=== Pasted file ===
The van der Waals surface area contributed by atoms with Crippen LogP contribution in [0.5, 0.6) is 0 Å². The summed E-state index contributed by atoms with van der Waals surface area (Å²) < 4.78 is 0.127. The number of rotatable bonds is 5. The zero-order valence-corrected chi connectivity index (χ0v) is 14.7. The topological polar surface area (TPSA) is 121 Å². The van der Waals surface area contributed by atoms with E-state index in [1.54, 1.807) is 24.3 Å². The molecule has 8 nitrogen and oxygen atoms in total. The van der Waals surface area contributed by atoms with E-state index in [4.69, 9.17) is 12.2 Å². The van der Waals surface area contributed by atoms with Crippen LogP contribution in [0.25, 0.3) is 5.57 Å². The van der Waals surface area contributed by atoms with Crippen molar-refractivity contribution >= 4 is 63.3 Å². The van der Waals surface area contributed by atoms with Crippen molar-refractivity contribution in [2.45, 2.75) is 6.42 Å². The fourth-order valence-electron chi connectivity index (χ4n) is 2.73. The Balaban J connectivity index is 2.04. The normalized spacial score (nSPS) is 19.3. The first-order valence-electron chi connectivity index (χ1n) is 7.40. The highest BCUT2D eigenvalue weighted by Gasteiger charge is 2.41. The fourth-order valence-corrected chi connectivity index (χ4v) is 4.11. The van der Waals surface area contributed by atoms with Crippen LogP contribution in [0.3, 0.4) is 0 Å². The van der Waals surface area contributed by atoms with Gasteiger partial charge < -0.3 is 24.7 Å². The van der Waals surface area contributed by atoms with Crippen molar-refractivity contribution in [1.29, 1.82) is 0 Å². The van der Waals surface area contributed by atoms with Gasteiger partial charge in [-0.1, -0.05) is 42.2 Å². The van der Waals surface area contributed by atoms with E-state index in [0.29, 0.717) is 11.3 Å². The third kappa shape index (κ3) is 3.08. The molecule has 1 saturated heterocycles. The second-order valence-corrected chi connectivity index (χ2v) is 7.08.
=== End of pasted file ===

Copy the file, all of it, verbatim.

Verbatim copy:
The van der Waals surface area contributed by atoms with Crippen LogP contribution in [0.5, 0.6) is 0 Å². The summed E-state index contributed by atoms with van der Waals surface area (Å²) < 4.78 is 0.127. The number of rotatable bonds is 5. The zero-order valence-corrected chi connectivity index (χ0v) is 14.7. The topological polar surface area (TPSA) is 121 Å². The van der Waals surface area contributed by atoms with E-state index in [1.54, 1.807) is 24.3 Å². The molecule has 8 nitrogen and oxygen atoms in total. The van der Waals surface area contributed by atoms with E-state index in [4.69, 9.17) is 12.2 Å². The van der Waals surface area contributed by atoms with Crippen LogP contribution in [0.25, 0.3) is 5.57 Å². The van der Waals surface area contributed by atoms with Crippen molar-refractivity contribution >= 4 is 63.3 Å². The van der Waals surface area contributed by atoms with Crippen molar-refractivity contribution in [2.45, 2.75) is 6.42 Å². The fourth-order valence-electron chi connectivity index (χ4n) is 2.73. The Balaban J connectivity index is 2.04. The normalized spacial score (nSPS) is 19.3. The first-order valence-electron chi connectivity index (χ1n) is 7.40. The highest BCUT2D eigenvalue weighted by Gasteiger charge is 2.41. The fourth-order valence-corrected chi connectivity index (χ4v) is 4.11. The van der Waals surface area contributed by atoms with Crippen LogP contribution in [0.3, 0.4) is 0 Å². The van der Waals surface area contributed by atoms with Gasteiger partial charge < -0.3 is 24.7 Å². The van der Waals surface area contributed by atoms with Crippen molar-refractivity contribution in [1.29, 1.82) is 0 Å². The van der Waals surface area contributed by atoms with Gasteiger partial charge in [-0.1, -0.05) is 42.2 Å². The van der Waals surface area contributed by atoms with E-state index in [0.29, 0.717) is 11.3 Å². The third kappa shape index (κ3) is 3.08. The molecule has 1 saturated heterocycles. The second-order valence-corrected chi connectivity index (χ2v) is 7.08.